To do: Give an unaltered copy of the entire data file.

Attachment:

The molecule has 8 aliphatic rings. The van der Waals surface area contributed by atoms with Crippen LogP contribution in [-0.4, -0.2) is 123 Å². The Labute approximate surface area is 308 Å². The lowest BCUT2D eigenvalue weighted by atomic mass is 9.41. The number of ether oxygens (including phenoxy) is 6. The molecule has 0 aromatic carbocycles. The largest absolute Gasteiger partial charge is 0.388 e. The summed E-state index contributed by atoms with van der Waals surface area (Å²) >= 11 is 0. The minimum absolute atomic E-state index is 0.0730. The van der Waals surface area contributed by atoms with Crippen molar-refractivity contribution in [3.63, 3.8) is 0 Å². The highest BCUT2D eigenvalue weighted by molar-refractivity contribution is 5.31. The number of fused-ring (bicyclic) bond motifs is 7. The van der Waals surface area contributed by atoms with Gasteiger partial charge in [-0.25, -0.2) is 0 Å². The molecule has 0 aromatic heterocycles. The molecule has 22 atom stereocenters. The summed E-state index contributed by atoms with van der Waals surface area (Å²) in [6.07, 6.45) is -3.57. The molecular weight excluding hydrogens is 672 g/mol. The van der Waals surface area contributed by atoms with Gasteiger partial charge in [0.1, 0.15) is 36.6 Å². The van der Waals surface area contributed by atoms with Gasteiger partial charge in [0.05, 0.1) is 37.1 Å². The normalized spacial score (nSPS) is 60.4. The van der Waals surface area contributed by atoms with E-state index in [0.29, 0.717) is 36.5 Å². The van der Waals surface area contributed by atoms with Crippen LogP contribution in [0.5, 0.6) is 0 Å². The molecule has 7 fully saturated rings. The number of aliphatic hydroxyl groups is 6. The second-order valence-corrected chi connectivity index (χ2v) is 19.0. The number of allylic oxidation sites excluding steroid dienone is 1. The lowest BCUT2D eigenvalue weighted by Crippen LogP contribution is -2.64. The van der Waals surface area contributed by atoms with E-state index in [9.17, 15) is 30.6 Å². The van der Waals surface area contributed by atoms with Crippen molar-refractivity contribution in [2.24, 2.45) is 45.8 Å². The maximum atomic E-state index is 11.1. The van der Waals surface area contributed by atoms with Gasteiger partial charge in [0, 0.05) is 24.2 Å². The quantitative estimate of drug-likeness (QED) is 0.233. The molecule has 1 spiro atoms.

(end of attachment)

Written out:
The molecule has 8 aliphatic rings. The van der Waals surface area contributed by atoms with Crippen LogP contribution in [-0.4, -0.2) is 123 Å². The Labute approximate surface area is 308 Å². The lowest BCUT2D eigenvalue weighted by atomic mass is 9.41. The number of ether oxygens (including phenoxy) is 6. The molecule has 0 aromatic carbocycles. The largest absolute Gasteiger partial charge is 0.388 e. The summed E-state index contributed by atoms with van der Waals surface area (Å²) >= 11 is 0. The minimum absolute atomic E-state index is 0.0730. The van der Waals surface area contributed by atoms with Crippen molar-refractivity contribution in [3.63, 3.8) is 0 Å². The highest BCUT2D eigenvalue weighted by molar-refractivity contribution is 5.31. The number of fused-ring (bicyclic) bond motifs is 7. The van der Waals surface area contributed by atoms with Gasteiger partial charge in [-0.25, -0.2) is 0 Å². The molecule has 0 aromatic heterocycles. The molecule has 22 atom stereocenters. The summed E-state index contributed by atoms with van der Waals surface area (Å²) in [6.07, 6.45) is -3.57. The molecular weight excluding hydrogens is 672 g/mol. The van der Waals surface area contributed by atoms with Gasteiger partial charge in [0.1, 0.15) is 36.6 Å². The van der Waals surface area contributed by atoms with Gasteiger partial charge in [0.05, 0.1) is 37.1 Å². The normalized spacial score (nSPS) is 60.4. The van der Waals surface area contributed by atoms with E-state index in [0.29, 0.717) is 36.5 Å². The van der Waals surface area contributed by atoms with Crippen LogP contribution in [0.5, 0.6) is 0 Å². The molecule has 7 fully saturated rings. The number of aliphatic hydroxyl groups is 6. The second-order valence-corrected chi connectivity index (χ2v) is 19.0. The number of allylic oxidation sites excluding steroid dienone is 1. The lowest BCUT2D eigenvalue weighted by Crippen LogP contribution is -2.64. The van der Waals surface area contributed by atoms with E-state index in [9.17, 15) is 30.6 Å². The van der Waals surface area contributed by atoms with Crippen molar-refractivity contribution in [2.24, 2.45) is 45.8 Å². The maximum atomic E-state index is 11.1. The van der Waals surface area contributed by atoms with Gasteiger partial charge in [0, 0.05) is 24.2 Å². The quantitative estimate of drug-likeness (QED) is 0.233. The molecule has 1 spiro atoms.